One only has to listen to a sports program for a few minutes to realize the importance we give to someone’s “legacy”. Who is the greatest? Was it the number of touchdowns, goals, points per game, strikeouts, etc., that marks their place in glory?
There are similar examples in the business and entertainment world. Success is measured by the amount of money, status or fame, or the individual. We glorify their methods of achievements when we buy their books proclaiming the steps we should emulate so we can become like them.
The problem with this model is to judge someone’s legacy by their achievements, and not by how they got them. This promotes a culture that concludes it is a dog-eat-dog-world out there, and, therefore, the ends justify the means. This model encourages the idea people must do anything to be successful, even if what they do harms others. It also teaches that nice guys finish last.
Although I admire many of the people our society glorifies, the fact remains that proclaiming their method of achievement as something people should copy is often flawed.
What is in one’s legacy
Recently I had the privilege to travel to Denver to take part in the 25th Birthday of Denver’s International Airport. I was there to take part in a fun part of the celebration along with the current and former Denver Mayors and the current Colorado Governor along with two former Governors, all who had influenced the success of the airport up to this point.
This experience reminded me of my career that was cultivated in the State of Colorado and the City of Denver. This career is summarized in my four pages long resume that punctuate the titles and accomplishments of my forty-plus year career as an engineer, administrator and politician. This resume is nothing more than my adult version of the merit badges I earned.
I had not been back in Denver for several years and it was nice to see friends and colleagues of an era gone by. Surprisingly, no one spoke to me about those magnificent projects we worked on that dominated our lives. Instead, former colleagues overwhelmed me with their feelings of gratitude for having placed my trust in them and for the encouragement I gave them to become the best they could be. Several mentioned their efforts to recreate the work environment they had experienced under my leadership. Some even mentioned how now, in times of trouble, they ask themselves, “what would Guillermo do?”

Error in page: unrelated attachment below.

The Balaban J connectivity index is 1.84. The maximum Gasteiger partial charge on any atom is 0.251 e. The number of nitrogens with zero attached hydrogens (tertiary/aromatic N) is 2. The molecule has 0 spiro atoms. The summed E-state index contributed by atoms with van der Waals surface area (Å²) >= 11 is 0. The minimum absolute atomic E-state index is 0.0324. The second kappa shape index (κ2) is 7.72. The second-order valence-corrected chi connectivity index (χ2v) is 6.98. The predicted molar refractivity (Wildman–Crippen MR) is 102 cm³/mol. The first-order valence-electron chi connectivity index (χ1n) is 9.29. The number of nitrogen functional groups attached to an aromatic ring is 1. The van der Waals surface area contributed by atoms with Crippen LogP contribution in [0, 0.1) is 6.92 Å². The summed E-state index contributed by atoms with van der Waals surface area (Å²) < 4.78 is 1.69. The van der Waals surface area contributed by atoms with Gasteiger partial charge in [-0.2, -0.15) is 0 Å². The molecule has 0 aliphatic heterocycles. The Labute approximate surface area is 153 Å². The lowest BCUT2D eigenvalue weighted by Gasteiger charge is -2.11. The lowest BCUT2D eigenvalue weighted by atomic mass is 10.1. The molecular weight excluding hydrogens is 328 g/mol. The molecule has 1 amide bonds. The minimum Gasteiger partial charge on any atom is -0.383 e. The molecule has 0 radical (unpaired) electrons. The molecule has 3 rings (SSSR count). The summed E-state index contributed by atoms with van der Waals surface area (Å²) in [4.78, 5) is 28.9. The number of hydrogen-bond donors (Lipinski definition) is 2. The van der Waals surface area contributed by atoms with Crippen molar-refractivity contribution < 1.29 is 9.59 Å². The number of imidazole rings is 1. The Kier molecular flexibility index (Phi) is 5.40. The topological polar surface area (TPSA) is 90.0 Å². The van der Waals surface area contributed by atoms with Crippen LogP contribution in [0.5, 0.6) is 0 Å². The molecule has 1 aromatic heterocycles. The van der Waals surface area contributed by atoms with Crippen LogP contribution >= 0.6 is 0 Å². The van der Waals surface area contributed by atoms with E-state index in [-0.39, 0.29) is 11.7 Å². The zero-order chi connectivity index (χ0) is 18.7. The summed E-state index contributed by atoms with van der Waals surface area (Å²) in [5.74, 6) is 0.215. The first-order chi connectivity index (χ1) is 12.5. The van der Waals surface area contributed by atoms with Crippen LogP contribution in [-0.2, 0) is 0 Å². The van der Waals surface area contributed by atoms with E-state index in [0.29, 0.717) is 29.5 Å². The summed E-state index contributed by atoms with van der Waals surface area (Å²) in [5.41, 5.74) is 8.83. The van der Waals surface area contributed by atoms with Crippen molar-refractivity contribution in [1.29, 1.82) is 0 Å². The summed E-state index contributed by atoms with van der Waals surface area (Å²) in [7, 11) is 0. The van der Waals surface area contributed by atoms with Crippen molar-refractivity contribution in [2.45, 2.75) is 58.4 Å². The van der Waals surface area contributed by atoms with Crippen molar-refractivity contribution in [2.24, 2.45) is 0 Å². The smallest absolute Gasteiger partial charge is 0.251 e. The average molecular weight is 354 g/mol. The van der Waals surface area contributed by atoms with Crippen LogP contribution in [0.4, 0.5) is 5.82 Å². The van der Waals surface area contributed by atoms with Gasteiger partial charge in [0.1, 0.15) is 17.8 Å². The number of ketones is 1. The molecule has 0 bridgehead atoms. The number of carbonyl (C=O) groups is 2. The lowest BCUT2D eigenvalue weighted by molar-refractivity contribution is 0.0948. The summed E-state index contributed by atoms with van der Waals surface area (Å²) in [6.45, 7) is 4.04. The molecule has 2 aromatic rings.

It is interesting to note that they mentioned none of my titles or accomplishments. In fact, I am sure no one remembers what those were other than me and my resume. Many of the roads and bridges I had a hand constructing are now being replaced by more modern infrastructure. Therein lies the lesson I learned during this visit; the material things of this world we rely on to determine our self-worth are illusions. The brilliance of our titles, accomplishments, and fame fades away like that of a once favorite suit you eventually donate to Goodwill or the Salvation Army. However, the legacy of love you build with the people around you lasts forever.
I was never the best at anything in particular. I was neither a bad athlete or student, but never good enough for others to be singled out for those things. This self-knowledge turned out to be the most valuable attribute I brought into the workplace, for I always understood I had to rely on others to be successful.
Experience allowed me to recognize the things that encourage people to come together and I began implementing them as an integral part of my management strategy. This is what my friends reminded me of in this latest Denver visit. It is also why I think creating a lasting legacy is an inside job. It is about choosing the attributes of love.
Elements of love in leadership
I believe a Higher Power fashioned us to create a greater good. From this foundation, I found these five virtues that create a real legacy.
1) Working towards a just cause or for the benefit of the community at large rewards employees with a greater sense of joy and satisfaction than anything else. Show with your actions and words that you believe in this greater cause and others will adopt this view.
2) Value the contribution of every member of your team. We do nothing alone, there are always others helping us. Distribute respect and recognition to all who contribute, and you will create a team and work environment they will remember and emulate throughout their lives.
3) Accept others as they are. Every human life is a unique journey. There are not two of us alike. Stop expecting them to be like you or some model of perfection you have created in your mind. When you learn to value a person as they are, you will see how they add value to the group and society at large.
4) Everyone needs someone to believe in them, for this gives them the courage and confidence to fly with their own wings. Encourage people to grow, even when that means they will leave your team. This is how you help spread the good teachings you gave them.
5) Love and honor doing what you believe to be the right thing. There are no real formulas for right or wrong in life, we create those beliefs. It is our commitment to loving and following these beliefs that defines our duty to honor and integrity. How do we know we are doing the right thing? When we are proud of our actions no matter who is looking over our shoulders.
I can’t come up with a better conclusion for this blog than with the words of comedian Garry Shandling.
“Nice guys always finish firsts, if you don’t know that, then you don’t know where the finish line is.”
Remember, paying gratitude for your life forward will reward you with feelings of joy and contentment.